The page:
At the Gentle Foot Care Clinic, Dr. Jairo Cruz sees many patients at both of his offices in Brandon and Zephyrhills Florida. One of the conditions common in diabetic patients is a condition called Charcot arthropathy, which is usually referred to as Charcot foot. Dr. Cruz would like you to have all the information about the condition so you can identify it early and get it treated before it comes to drastic measures.
Charcot foot is a condition triggering weakening of the bones in the foot that can occur in people who have considerable nerve damage (neuropathy). The bones are damaged enough to fracture, and with ongoing walking the foot ultimately alters shape. As the disorder progresses, the joints collapse and the foot takes on an unusual shape, which looks like the bottom part of a rocking chair.
Charcot foot is a very major condition that can lead to serious defect, special needs, as well as amputation. Because of its seriousness, it is essential that patients with diabetes– a disease often related to neuropathy– take preventive measures and look for immediate care if indicators or signs and symptoms appear. Dr. Manohar recommends regular checkups, especially for diabetic patients.
The signs of Charcot foot might include:
Early diagnosis of Charcot foot is the best case scenario for successful treatment. To reach a diagnosis, Dr. Manohar will analyze the foot and ankle and ask you what kind of activities you were involved in prior to the symptoms. He may also order X-rays and other imaging studies in order to aid with diagnosis.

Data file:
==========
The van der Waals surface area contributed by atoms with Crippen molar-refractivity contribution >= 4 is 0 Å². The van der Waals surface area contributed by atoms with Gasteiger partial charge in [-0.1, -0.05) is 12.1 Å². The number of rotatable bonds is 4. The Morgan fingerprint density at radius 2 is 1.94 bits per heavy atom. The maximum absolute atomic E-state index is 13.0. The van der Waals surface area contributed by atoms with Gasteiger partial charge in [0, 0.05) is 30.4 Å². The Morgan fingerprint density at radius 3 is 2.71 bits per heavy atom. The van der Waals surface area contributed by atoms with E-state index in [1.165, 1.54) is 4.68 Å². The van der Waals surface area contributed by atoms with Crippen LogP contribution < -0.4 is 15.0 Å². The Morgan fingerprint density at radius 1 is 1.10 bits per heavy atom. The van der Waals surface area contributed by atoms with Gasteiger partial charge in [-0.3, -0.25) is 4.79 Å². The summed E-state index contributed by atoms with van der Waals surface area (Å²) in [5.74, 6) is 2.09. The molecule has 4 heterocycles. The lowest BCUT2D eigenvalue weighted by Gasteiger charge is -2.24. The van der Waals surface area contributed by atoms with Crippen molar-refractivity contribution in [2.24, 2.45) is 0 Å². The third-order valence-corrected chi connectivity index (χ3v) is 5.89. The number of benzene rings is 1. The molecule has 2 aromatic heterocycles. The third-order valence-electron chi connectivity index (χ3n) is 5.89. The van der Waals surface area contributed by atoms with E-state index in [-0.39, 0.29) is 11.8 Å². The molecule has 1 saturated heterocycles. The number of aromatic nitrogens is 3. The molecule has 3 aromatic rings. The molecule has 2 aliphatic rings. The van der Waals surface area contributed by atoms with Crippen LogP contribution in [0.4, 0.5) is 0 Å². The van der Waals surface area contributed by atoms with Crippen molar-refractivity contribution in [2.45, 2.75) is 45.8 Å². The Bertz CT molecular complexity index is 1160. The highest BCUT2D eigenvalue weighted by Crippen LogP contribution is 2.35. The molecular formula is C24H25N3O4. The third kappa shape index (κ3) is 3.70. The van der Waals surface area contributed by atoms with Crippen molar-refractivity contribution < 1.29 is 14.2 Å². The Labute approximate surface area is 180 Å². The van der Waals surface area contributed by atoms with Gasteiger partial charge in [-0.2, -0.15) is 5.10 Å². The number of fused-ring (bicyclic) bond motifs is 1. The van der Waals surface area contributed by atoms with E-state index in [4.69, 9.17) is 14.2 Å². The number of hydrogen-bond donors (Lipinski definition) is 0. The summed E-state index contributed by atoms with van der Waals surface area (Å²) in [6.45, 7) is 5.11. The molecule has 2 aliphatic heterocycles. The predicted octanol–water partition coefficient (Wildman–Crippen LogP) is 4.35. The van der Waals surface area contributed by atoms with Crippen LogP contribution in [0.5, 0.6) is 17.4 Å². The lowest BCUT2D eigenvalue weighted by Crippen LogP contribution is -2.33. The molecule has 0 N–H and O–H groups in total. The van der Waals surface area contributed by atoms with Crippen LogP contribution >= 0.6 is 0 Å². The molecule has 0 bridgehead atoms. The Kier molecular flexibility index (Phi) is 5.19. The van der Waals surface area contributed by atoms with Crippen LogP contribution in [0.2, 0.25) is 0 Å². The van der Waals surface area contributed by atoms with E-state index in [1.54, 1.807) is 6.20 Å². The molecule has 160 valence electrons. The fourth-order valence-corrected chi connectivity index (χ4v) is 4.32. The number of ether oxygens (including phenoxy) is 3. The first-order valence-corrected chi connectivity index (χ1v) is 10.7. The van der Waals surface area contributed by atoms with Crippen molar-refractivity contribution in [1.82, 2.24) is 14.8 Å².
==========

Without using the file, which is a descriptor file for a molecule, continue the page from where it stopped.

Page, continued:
As soon as treatment starts, x-rays are taken periodically to assist in assessing the status of the condition.
The main cause of Charcot foot is a result of neuropathy, which reduces sensation and the ability to feel temperature level, discomfort, or trauma. Because of lessened sensation, the client may remain to walk– making the injury worse.
People with neuropathy (especially those who have actually had it for a long time) are at risk for getting Charcot foot. In addition, neuropathic patients with a tight Achilles tendon have actually been revealed to tend to develop Charcot foot.
It is extremely crucial to follow Dr. Manohar’s instructions for dealing with Charcot foot. Failure to do so can result in the loss of a toe, foot, leg, or life.
Non-surgical treatment for Charcot foot consists of some of these methods:
In many cases, the Charcot deformity may become so serious that surgical treatment is required. If needed, Dr. Manohar will refer you to a podiatric surgeon to treat it.
You can avoid Charcot foot and its complications by following these measures:
If you are diabetic and are exhibiting some of the signs and symptoms of Charcot Foot, please contact Dr. Jairo Cruz at his Brandon office (813) 502-5904 or in Zephyrhills (813) 782-3233. Alternately, you can submit a request by clicking the button below to schedule an appointment.